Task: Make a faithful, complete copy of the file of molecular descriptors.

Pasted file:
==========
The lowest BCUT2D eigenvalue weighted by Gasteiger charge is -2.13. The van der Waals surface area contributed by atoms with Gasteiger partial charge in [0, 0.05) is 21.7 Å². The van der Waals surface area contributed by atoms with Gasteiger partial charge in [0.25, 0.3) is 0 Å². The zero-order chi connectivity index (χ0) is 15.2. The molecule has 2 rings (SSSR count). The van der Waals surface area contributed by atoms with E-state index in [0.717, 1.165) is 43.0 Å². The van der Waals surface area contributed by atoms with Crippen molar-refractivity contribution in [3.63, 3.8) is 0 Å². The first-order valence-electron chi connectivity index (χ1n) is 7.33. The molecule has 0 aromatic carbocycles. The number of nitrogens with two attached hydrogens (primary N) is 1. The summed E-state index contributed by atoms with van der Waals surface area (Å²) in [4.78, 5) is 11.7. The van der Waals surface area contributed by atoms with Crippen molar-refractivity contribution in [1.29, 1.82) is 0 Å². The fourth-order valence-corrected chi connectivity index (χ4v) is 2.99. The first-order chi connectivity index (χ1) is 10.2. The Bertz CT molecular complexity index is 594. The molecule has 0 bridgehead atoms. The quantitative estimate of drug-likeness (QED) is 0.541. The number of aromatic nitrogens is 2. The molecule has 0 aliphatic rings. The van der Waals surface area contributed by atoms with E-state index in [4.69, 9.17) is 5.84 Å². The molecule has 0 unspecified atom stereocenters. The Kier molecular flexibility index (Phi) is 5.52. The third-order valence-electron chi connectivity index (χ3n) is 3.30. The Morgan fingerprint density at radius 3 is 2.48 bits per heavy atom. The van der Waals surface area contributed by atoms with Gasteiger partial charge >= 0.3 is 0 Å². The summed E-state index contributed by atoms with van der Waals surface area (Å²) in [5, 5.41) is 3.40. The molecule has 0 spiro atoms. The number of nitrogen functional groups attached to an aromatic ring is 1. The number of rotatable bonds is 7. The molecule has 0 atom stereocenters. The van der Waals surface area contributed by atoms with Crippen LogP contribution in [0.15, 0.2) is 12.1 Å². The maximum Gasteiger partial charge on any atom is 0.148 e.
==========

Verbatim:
The lowest BCUT2D eigenvalue weighted by Gasteiger charge is -2.13. The van der Waals surface area contributed by atoms with Gasteiger partial charge in [0, 0.05) is 21.7 Å². The van der Waals surface area contributed by atoms with Gasteiger partial charge in [0.25, 0.3) is 0 Å². The zero-order chi connectivity index (χ0) is 15.2. The molecule has 2 rings (SSSR count). The van der Waals surface area contributed by atoms with E-state index in [0.717, 1.165) is 43.0 Å². The van der Waals surface area contributed by atoms with Crippen molar-refractivity contribution in [3.63, 3.8) is 0 Å². The first-order valence-electron chi connectivity index (χ1n) is 7.33. The molecule has 0 aromatic carbocycles. The number of nitrogens with two attached hydrogens (primary N) is 1. The summed E-state index contributed by atoms with van der Waals surface area (Å²) in [4.78, 5) is 11.7. The van der Waals surface area contributed by atoms with Crippen molar-refractivity contribution in [1.29, 1.82) is 0 Å². The fourth-order valence-corrected chi connectivity index (χ4v) is 2.99. The first-order chi connectivity index (χ1) is 10.2. The Bertz CT molecular complexity index is 594. The molecule has 0 bridgehead atoms. The quantitative estimate of drug-likeness (QED) is 0.541. The number of aromatic nitrogens is 2. The molecule has 0 aliphatic rings. The van der Waals surface area contributed by atoms with E-state index in [4.69, 9.17) is 5.84 Å². The molecule has 0 unspecified atom stereocenters. The Kier molecular flexibility index (Phi) is 5.52. The third-order valence-electron chi connectivity index (χ3n) is 3.30. The Morgan fingerprint density at radius 3 is 2.48 bits per heavy atom. The van der Waals surface area contributed by atoms with Gasteiger partial charge >= 0.3 is 0 Å². The summed E-state index contributed by atoms with van der Waals surface area (Å²) in [5, 5.41) is 3.40. The molecule has 0 spiro atoms. The number of nitrogen functional groups attached to an aromatic ring is 1. The number of rotatable bonds is 7. The molecule has 0 atom stereocenters. The van der Waals surface area contributed by atoms with Crippen LogP contribution in [0.15, 0.2) is 12.1 Å². The maximum Gasteiger partial charge on any atom is 0.148 e.